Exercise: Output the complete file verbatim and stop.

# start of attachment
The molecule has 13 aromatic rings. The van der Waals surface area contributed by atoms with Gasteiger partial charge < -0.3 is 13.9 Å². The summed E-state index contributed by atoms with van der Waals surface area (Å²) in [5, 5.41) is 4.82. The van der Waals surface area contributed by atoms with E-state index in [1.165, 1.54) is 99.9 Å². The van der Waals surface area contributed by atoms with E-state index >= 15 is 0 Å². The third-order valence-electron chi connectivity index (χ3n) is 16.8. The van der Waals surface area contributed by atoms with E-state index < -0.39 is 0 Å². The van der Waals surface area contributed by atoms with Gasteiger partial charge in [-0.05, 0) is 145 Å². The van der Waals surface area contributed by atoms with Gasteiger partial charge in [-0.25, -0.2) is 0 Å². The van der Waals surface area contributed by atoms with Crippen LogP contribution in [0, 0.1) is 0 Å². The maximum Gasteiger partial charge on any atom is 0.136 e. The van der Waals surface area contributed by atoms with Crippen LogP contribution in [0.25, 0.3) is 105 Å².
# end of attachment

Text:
The molecule has 13 aromatic rings. The van der Waals surface area contributed by atoms with Gasteiger partial charge < -0.3 is 13.9 Å². The summed E-state index contributed by atoms with van der Waals surface area (Å²) in [5, 5.41) is 4.82. The van der Waals surface area contributed by atoms with E-state index in [1.165, 1.54) is 99.9 Å². The van der Waals surface area contributed by atoms with E-state index >= 15 is 0 Å². The third-order valence-electron chi connectivity index (χ3n) is 16.8. The van der Waals surface area contributed by atoms with E-state index < -0.39 is 0 Å². The van der Waals surface area contributed by atoms with Gasteiger partial charge in [-0.05, 0) is 145 Å². The van der Waals surface area contributed by atoms with Gasteiger partial charge in [-0.25, -0.2) is 0 Å². The van der Waals surface area contributed by atoms with Crippen LogP contribution in [0, 0.1) is 0 Å². The maximum Gasteiger partial charge on any atom is 0.136 e. The van der Waals surface area contributed by atoms with Crippen LogP contribution in [0.25, 0.3) is 105 Å².